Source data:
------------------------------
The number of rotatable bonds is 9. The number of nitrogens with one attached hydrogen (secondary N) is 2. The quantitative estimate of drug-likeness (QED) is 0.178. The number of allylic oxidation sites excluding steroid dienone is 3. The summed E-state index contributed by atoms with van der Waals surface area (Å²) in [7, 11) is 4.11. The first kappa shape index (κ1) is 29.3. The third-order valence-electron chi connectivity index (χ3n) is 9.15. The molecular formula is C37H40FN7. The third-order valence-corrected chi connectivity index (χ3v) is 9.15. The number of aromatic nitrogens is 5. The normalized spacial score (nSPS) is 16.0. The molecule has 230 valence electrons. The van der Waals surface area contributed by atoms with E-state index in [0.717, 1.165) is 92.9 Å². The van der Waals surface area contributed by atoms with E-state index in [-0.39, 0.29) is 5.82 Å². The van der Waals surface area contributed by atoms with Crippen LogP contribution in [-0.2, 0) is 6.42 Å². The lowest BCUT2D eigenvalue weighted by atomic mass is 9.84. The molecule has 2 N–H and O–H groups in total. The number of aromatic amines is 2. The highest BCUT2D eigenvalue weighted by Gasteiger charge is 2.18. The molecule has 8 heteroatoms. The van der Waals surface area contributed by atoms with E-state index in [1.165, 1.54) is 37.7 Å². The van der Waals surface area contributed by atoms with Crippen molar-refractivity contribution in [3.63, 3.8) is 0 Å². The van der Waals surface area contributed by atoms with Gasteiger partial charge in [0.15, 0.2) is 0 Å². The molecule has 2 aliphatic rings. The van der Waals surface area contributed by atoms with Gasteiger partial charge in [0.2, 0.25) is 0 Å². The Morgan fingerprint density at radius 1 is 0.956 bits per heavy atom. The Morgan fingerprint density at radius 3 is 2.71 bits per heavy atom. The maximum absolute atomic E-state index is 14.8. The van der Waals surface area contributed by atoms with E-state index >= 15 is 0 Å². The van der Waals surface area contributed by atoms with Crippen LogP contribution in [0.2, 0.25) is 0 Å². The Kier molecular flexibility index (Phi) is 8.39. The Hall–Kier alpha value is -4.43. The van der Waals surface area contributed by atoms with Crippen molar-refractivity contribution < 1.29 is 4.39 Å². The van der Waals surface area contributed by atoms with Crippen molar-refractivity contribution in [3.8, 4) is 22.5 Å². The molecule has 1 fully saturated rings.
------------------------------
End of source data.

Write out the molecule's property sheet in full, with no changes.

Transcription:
The number of rotatable bonds is 9. The number of nitrogens with one attached hydrogen (secondary N) is 2. The quantitative estimate of drug-likeness (QED) is 0.178. The number of allylic oxidation sites excluding steroid dienone is 3. The summed E-state index contributed by atoms with van der Waals surface area (Å²) in [7, 11) is 4.11. The first kappa shape index (κ1) is 29.3. The third-order valence-electron chi connectivity index (χ3n) is 9.15. The molecular formula is C37H40FN7. The third-order valence-corrected chi connectivity index (χ3v) is 9.15. The number of aromatic nitrogens is 5. The normalized spacial score (nSPS) is 16.0. The molecule has 230 valence electrons. The van der Waals surface area contributed by atoms with E-state index in [0.717, 1.165) is 92.9 Å². The van der Waals surface area contributed by atoms with E-state index in [-0.39, 0.29) is 5.82 Å². The van der Waals surface area contributed by atoms with Crippen LogP contribution in [-0.2, 0) is 6.42 Å². The lowest BCUT2D eigenvalue weighted by atomic mass is 9.84. The molecule has 2 N–H and O–H groups in total. The number of aromatic amines is 2. The highest BCUT2D eigenvalue weighted by Gasteiger charge is 2.18. The molecule has 8 heteroatoms. The van der Waals surface area contributed by atoms with E-state index in [1.165, 1.54) is 37.7 Å². The van der Waals surface area contributed by atoms with Crippen molar-refractivity contribution in [3.63, 3.8) is 0 Å². The van der Waals surface area contributed by atoms with Gasteiger partial charge in [0.15, 0.2) is 0 Å². The molecule has 2 aliphatic rings. The van der Waals surface area contributed by atoms with Gasteiger partial charge in [0.2, 0.25) is 0 Å². The Morgan fingerprint density at radius 1 is 0.956 bits per heavy atom. The Morgan fingerprint density at radius 3 is 2.71 bits per heavy atom. The maximum absolute atomic E-state index is 14.8. The van der Waals surface area contributed by atoms with E-state index >= 15 is 0 Å². The van der Waals surface area contributed by atoms with Crippen LogP contribution in [0.2, 0.25) is 0 Å². The Kier molecular flexibility index (Phi) is 8.39. The Hall–Kier alpha value is -4.43. The van der Waals surface area contributed by atoms with Crippen molar-refractivity contribution < 1.29 is 4.39 Å². The van der Waals surface area contributed by atoms with Crippen molar-refractivity contribution in [3.8, 4) is 22.5 Å². The molecule has 1 fully saturated rings.